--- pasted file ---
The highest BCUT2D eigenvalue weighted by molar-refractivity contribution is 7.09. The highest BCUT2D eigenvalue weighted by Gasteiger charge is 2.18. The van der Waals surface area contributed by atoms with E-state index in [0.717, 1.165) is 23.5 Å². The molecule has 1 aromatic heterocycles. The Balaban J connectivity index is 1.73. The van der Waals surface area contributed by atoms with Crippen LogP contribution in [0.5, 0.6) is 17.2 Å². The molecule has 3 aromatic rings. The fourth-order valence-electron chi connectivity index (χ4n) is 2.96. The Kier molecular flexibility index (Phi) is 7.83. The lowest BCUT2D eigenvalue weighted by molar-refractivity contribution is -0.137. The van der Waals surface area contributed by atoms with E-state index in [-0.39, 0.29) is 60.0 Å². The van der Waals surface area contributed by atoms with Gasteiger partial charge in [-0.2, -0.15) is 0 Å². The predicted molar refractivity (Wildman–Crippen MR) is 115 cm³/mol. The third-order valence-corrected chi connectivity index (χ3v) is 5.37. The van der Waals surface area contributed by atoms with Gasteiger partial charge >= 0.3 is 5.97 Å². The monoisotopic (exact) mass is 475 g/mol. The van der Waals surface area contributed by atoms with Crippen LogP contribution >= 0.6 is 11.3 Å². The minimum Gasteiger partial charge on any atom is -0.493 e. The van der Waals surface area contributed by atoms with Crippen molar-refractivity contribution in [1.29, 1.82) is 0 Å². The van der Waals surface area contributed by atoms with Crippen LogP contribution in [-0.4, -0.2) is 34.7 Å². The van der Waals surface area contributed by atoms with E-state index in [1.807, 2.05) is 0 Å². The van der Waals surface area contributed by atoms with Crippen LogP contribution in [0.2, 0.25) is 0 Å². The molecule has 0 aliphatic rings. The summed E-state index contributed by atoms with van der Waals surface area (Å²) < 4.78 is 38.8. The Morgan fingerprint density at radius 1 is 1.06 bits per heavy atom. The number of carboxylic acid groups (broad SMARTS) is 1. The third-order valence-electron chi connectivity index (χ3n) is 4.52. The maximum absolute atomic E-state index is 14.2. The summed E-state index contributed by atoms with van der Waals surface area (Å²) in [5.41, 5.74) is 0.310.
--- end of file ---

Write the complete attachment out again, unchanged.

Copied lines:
The highest BCUT2D eigenvalue weighted by molar-refractivity contribution is 7.09. The highest BCUT2D eigenvalue weighted by Gasteiger charge is 2.18. The van der Waals surface area contributed by atoms with E-state index in [0.717, 1.165) is 23.5 Å². The molecule has 1 aromatic heterocycles. The Balaban J connectivity index is 1.73. The van der Waals surface area contributed by atoms with Crippen LogP contribution in [0.5, 0.6) is 17.2 Å². The molecule has 3 aromatic rings. The fourth-order valence-electron chi connectivity index (χ4n) is 2.96. The Kier molecular flexibility index (Phi) is 7.83. The lowest BCUT2D eigenvalue weighted by molar-refractivity contribution is -0.137. The van der Waals surface area contributed by atoms with E-state index in [-0.39, 0.29) is 60.0 Å². The van der Waals surface area contributed by atoms with Gasteiger partial charge in [-0.2, -0.15) is 0 Å². The predicted molar refractivity (Wildman–Crippen MR) is 115 cm³/mol. The third-order valence-corrected chi connectivity index (χ3v) is 5.37. The van der Waals surface area contributed by atoms with Gasteiger partial charge >= 0.3 is 5.97 Å². The monoisotopic (exact) mass is 475 g/mol. The van der Waals surface area contributed by atoms with Crippen LogP contribution >= 0.6 is 11.3 Å². The minimum Gasteiger partial charge on any atom is -0.493 e. The van der Waals surface area contributed by atoms with Crippen molar-refractivity contribution in [1.29, 1.82) is 0 Å². The van der Waals surface area contributed by atoms with Crippen LogP contribution in [-0.4, -0.2) is 34.7 Å². The van der Waals surface area contributed by atoms with E-state index in [1.807, 2.05) is 0 Å². The van der Waals surface area contributed by atoms with Crippen LogP contribution in [0.2, 0.25) is 0 Å². The molecule has 0 aliphatic rings. The summed E-state index contributed by atoms with van der Waals surface area (Å²) < 4.78 is 38.8. The Morgan fingerprint density at radius 1 is 1.06 bits per heavy atom. The number of carboxylic acid groups (broad SMARTS) is 1. The third-order valence-electron chi connectivity index (χ3n) is 4.52. The maximum absolute atomic E-state index is 14.2. The summed E-state index contributed by atoms with van der Waals surface area (Å²) in [5.41, 5.74) is 0.310.